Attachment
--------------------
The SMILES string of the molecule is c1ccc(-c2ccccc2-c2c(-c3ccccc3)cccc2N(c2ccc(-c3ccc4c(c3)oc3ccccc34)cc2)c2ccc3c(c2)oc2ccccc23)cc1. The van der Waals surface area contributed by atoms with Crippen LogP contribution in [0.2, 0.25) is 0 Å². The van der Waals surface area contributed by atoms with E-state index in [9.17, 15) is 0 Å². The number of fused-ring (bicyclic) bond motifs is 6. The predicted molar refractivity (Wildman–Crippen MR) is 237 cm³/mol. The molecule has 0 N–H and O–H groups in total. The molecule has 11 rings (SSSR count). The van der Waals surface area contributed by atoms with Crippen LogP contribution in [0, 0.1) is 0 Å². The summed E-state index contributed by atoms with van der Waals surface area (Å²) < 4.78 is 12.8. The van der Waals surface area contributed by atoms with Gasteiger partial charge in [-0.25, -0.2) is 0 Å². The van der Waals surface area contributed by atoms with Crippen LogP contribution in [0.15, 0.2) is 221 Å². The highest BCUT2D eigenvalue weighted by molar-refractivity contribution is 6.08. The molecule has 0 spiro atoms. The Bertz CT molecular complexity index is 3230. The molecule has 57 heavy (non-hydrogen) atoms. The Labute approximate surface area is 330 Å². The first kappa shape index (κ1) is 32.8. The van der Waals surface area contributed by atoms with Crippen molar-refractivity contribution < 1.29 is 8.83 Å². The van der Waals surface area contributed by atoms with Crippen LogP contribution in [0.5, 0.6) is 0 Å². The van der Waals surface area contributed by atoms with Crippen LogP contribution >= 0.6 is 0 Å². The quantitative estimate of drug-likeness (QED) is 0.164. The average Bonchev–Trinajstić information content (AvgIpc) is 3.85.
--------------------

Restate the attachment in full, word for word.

The SMILES string of the molecule is c1ccc(-c2ccccc2-c2c(-c3ccccc3)cccc2N(c2ccc(-c3ccc4c(c3)oc3ccccc34)cc2)c2ccc3c(c2)oc2ccccc23)cc1. The van der Waals surface area contributed by atoms with Crippen LogP contribution in [0.2, 0.25) is 0 Å². The van der Waals surface area contributed by atoms with E-state index in [9.17, 15) is 0 Å². The number of fused-ring (bicyclic) bond motifs is 6. The predicted molar refractivity (Wildman–Crippen MR) is 237 cm³/mol. The molecule has 0 N–H and O–H groups in total. The molecule has 11 rings (SSSR count). The van der Waals surface area contributed by atoms with Crippen LogP contribution in [0, 0.1) is 0 Å². The summed E-state index contributed by atoms with van der Waals surface area (Å²) < 4.78 is 12.8. The van der Waals surface area contributed by atoms with Gasteiger partial charge in [-0.25, -0.2) is 0 Å². The van der Waals surface area contributed by atoms with Crippen LogP contribution in [0.15, 0.2) is 221 Å². The highest BCUT2D eigenvalue weighted by molar-refractivity contribution is 6.08. The molecule has 0 spiro atoms. The Bertz CT molecular complexity index is 3230. The molecule has 57 heavy (non-hydrogen) atoms. The Labute approximate surface area is 330 Å². The first kappa shape index (κ1) is 32.8. The van der Waals surface area contributed by atoms with Crippen molar-refractivity contribution < 1.29 is 8.83 Å². The van der Waals surface area contributed by atoms with Crippen LogP contribution in [0.5, 0.6) is 0 Å². The van der Waals surface area contributed by atoms with Crippen LogP contribution >= 0.6 is 0 Å². The quantitative estimate of drug-likeness (QED) is 0.164. The average Bonchev–Trinajstić information content (AvgIpc) is 3.85.